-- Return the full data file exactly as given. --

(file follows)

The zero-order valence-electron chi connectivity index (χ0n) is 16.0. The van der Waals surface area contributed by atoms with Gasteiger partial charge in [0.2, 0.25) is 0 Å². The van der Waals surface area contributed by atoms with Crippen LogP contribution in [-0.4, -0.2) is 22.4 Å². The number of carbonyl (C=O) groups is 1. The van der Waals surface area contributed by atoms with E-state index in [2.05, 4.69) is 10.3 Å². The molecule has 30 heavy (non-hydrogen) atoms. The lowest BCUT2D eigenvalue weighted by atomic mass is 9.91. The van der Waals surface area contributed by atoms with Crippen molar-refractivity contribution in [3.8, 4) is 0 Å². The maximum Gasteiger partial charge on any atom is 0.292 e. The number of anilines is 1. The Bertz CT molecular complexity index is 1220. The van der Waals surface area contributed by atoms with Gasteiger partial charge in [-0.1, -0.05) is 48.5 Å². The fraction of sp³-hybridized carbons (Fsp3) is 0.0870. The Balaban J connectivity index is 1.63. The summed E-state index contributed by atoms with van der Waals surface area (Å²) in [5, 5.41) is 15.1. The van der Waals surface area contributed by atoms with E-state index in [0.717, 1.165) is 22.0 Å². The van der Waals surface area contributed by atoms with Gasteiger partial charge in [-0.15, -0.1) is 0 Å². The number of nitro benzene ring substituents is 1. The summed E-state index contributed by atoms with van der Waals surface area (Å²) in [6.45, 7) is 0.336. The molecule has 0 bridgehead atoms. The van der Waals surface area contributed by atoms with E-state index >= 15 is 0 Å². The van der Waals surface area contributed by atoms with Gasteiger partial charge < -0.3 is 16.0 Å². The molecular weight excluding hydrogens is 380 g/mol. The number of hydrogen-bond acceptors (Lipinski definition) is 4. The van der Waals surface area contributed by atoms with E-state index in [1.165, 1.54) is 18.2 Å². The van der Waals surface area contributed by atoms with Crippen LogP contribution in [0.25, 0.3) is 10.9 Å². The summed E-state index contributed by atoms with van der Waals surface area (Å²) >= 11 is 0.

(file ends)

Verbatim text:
The zero-order valence-electron chi connectivity index (χ0n) is 16.0. The van der Waals surface area contributed by atoms with Gasteiger partial charge in [0.2, 0.25) is 0 Å². The van der Waals surface area contributed by atoms with Crippen LogP contribution in [-0.4, -0.2) is 22.4 Å². The number of carbonyl (C=O) groups is 1. The van der Waals surface area contributed by atoms with E-state index in [2.05, 4.69) is 10.3 Å². The molecule has 30 heavy (non-hydrogen) atoms. The lowest BCUT2D eigenvalue weighted by atomic mass is 9.91. The van der Waals surface area contributed by atoms with Crippen molar-refractivity contribution in [3.8, 4) is 0 Å². The maximum Gasteiger partial charge on any atom is 0.292 e. The number of anilines is 1. The Bertz CT molecular complexity index is 1220. The van der Waals surface area contributed by atoms with Gasteiger partial charge in [-0.1, -0.05) is 48.5 Å². The fraction of sp³-hybridized carbons (Fsp3) is 0.0870. The Balaban J connectivity index is 1.63. The summed E-state index contributed by atoms with van der Waals surface area (Å²) in [5, 5.41) is 15.1. The van der Waals surface area contributed by atoms with E-state index in [0.717, 1.165) is 22.0 Å². The van der Waals surface area contributed by atoms with Gasteiger partial charge in [-0.15, -0.1) is 0 Å². The number of nitro benzene ring substituents is 1. The summed E-state index contributed by atoms with van der Waals surface area (Å²) in [6.45, 7) is 0.336. The molecule has 0 bridgehead atoms. The van der Waals surface area contributed by atoms with E-state index >= 15 is 0 Å². The van der Waals surface area contributed by atoms with Gasteiger partial charge < -0.3 is 16.0 Å². The molecular weight excluding hydrogens is 380 g/mol. The number of hydrogen-bond acceptors (Lipinski definition) is 4. The van der Waals surface area contributed by atoms with E-state index in [1.165, 1.54) is 18.2 Å². The van der Waals surface area contributed by atoms with Crippen LogP contribution in [0.25, 0.3) is 10.9 Å². The summed E-state index contributed by atoms with van der Waals surface area (Å²) >= 11 is 0.